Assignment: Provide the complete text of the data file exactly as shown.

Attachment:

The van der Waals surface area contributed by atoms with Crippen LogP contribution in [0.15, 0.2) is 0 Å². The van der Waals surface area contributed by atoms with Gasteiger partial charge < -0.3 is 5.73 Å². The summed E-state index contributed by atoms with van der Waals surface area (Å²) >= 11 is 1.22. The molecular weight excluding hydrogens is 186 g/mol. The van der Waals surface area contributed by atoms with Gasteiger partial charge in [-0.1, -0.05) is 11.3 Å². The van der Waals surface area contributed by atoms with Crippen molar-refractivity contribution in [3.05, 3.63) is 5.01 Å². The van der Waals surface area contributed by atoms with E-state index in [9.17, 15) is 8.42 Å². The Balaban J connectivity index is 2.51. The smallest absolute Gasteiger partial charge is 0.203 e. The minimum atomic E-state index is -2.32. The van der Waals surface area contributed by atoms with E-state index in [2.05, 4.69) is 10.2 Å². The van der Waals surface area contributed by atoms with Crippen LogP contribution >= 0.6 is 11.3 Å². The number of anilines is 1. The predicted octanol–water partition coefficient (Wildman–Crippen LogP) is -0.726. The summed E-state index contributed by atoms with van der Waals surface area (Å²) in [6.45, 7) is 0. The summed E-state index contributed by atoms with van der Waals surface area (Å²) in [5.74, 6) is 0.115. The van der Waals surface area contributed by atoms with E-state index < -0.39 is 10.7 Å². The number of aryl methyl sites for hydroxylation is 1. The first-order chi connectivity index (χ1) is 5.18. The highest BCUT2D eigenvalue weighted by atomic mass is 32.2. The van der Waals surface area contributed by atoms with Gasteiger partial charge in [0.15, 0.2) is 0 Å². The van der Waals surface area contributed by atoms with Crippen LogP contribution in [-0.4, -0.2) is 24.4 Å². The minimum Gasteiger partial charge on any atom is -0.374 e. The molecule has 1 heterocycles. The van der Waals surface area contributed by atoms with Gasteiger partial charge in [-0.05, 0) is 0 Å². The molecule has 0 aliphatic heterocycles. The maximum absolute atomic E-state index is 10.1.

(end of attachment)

The van der Waals surface area contributed by atoms with Crippen LogP contribution in [0.15, 0.2) is 0 Å². The van der Waals surface area contributed by atoms with Gasteiger partial charge < -0.3 is 5.73 Å². The summed E-state index contributed by atoms with van der Waals surface area (Å²) >= 11 is 1.22. The molecular weight excluding hydrogens is 186 g/mol. The van der Waals surface area contributed by atoms with Gasteiger partial charge in [-0.1, -0.05) is 11.3 Å². The van der Waals surface area contributed by atoms with Crippen molar-refractivity contribution in [3.05, 3.63) is 5.01 Å². The van der Waals surface area contributed by atoms with E-state index in [9.17, 15) is 8.42 Å². The Balaban J connectivity index is 2.51. The smallest absolute Gasteiger partial charge is 0.203 e. The minimum atomic E-state index is -2.32. The van der Waals surface area contributed by atoms with E-state index in [2.05, 4.69) is 10.2 Å². The van der Waals surface area contributed by atoms with Crippen LogP contribution >= 0.6 is 11.3 Å². The number of anilines is 1. The predicted octanol–water partition coefficient (Wildman–Crippen LogP) is -0.726. The summed E-state index contributed by atoms with van der Waals surface area (Å²) in [6.45, 7) is 0. The summed E-state index contributed by atoms with van der Waals surface area (Å²) in [5.74, 6) is 0.115. The van der Waals surface area contributed by atoms with E-state index < -0.39 is 10.7 Å². The number of aryl methyl sites for hydroxylation is 1. The first-order chi connectivity index (χ1) is 5.18. The highest BCUT2D eigenvalue weighted by atomic mass is 32.2. The van der Waals surface area contributed by atoms with Gasteiger partial charge in [0.15, 0.2) is 0 Å². The van der Waals surface area contributed by atoms with Crippen LogP contribution in [-0.4, -0.2) is 24.4 Å². The minimum Gasteiger partial charge on any atom is -0.374 e. The molecule has 1 heterocycles. The van der Waals surface area contributed by atoms with Gasteiger partial charge in [-0.05, 0) is 0 Å². The molecule has 0 aliphatic heterocycles. The maximum absolute atomic E-state index is 10.1.